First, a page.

PEOPLE WITH PHYSICAL DISABILITIES
PEOPLE WITH LEARNING DISABILITIES
PEOPLE WITH MENTAL HEALTH ISSUES
LEARNERS IN PRISON
PEOPLE LIVING IN DIFFICULT CIRCUMSTANCES
YOUNG PEOPLE OVERCOMING DISADVANTAGE
PEOPLE SEEKING EMPLOYMENT
ANGOULEME, IME Soyaux: children with learning difficulties
IME Soyaux is a centre which receives children from 7 to 21 with learning difficulties, including those with Down’s syndrome and autism. The centre has a team of specialised youth workers, teachers, psychologists and speech therapists. In this school the young people receive teaching adapted to their needs.
M-CV, carried out the co-ordination between the Allegro project and the special school through meetings with the director, the psychologist, the clinical director and the trainer. It was decided to have one 50-minute session per week, followed by an appraisal with the psychologist, in order to note the positive or negative effects of the workshop on the young people.
Spanish was chosen because of its current popularity and the availability of a suitable teacher, CL, who has had experience of working with young people and gets on well with them. He is a teacher in a vocational college for young people aged 15 to 18. A group of 8 children between 12 and 15 was formed by the school psychologist, in order to have quite a heterogeneous mixture, in terms of disability and what the workshop could give the children.
CL ran the language workshop in constant collaboration with the psychologist who monitored the children during the workshop.
DATE and PLACE
The workshop was held from March 2004 to July 2004 in the games room at the school.
The pedagogic objective was to introduce a foreign language to young children who were not even aware that other languages exist. The aim of the workshop was also to raise the children's esteem by making them aware of their ability to learn a foreign language.
The teaching method used was based on phonic repetition through exchange games on the theme of questions and answers (¿Cuántos años tienes ?, ¿Cómo te llamas ?, etc.) with an object acting as a baton for the handover between the question and the answer. This object enables the game to be ritualised and gives language learning a more ’fun’ aspect.
The following teaching aids were used :
- dice for learning numbers and to reinforce their knowledge of simple sums (addition, subtraction).
- the UNO card game in order to work on numbers and colours while playing a familiar game.
- colouring the flags of the European Union in order to learn the geography and the names of the countries, followed by a flag quiz.
- preparation of the school's end-of-year fête where the parents would be able to see the work done by the children, thereby raising the children's esteem in their parents' eyes. Preparation of the Allegro stall with the creation of the Spanish flag on which the children stuck drawings made by them along with the words learnt in the workshop.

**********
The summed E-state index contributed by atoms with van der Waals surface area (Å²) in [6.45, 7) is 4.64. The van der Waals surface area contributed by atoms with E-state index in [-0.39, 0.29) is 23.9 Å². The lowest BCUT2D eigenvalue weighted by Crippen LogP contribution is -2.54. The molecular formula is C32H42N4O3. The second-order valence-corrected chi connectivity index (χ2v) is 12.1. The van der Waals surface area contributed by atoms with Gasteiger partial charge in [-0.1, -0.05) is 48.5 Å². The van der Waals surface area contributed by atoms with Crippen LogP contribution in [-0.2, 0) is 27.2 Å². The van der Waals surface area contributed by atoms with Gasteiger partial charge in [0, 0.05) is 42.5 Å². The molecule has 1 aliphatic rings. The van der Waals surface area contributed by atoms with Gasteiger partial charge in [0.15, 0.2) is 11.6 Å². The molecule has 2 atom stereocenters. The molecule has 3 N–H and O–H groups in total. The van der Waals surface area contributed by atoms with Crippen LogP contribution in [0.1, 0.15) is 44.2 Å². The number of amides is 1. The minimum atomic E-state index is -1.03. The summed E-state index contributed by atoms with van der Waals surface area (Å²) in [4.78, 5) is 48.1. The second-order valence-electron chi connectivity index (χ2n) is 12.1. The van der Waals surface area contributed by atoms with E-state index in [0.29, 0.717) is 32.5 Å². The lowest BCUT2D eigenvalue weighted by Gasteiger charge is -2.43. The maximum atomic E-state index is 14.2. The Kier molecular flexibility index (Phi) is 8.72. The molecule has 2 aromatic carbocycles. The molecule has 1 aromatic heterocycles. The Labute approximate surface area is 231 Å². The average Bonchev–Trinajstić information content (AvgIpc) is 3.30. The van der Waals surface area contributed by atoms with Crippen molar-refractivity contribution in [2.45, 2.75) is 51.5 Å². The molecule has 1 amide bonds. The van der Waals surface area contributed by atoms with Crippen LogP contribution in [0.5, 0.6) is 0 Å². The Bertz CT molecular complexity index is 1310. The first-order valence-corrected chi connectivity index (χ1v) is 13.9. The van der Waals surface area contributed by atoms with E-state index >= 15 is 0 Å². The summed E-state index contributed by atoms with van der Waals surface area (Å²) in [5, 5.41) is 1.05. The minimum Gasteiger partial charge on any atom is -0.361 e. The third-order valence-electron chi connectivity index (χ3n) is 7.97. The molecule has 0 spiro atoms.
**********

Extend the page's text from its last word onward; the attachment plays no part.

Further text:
The children learned how to say who they are and to ask the others to present themselves. They also learned the vocabulary of the colours, the countries and figures (up to 20). They could use the usual social terms (greeting, thanking, etc.)
What went well :
• the games, the oral situations, and exchanges between participants.
• the contact between the trainer and the young people.
• the friendly nature of the group
• the children's interest in a new language and a new culture
• the collaboration between the trainer and the psychologist in order
to determine the repercussions of the workshop on the young people, which were not very obvious for the trainer who is not accustomed to being in close contact with this type of disability.
• The importance of this workshop for the children. It became their Tuesday morning rendezvous. The children even stole from the other children work which they had missed the previous session.
• The parents of one child went over the work at home in the evening so that he could learn better and reduce the gap between him and a young person of his age.
What did not go well :
• mood could change from moment to the next; they might be doing a series of numbers and suddenly decide that they do not want to play any more.
• It was sometimes difficult for someone who was not a specialist teacher in this field to know how to deal with a child's agitation in the group as they did not all have the same disability: for example, when F, who is autistic, banged his hands on the table it was because of his disability, whereas if N did the same thing, he was doing it to disrupt the workshop. One particular action often required different responses.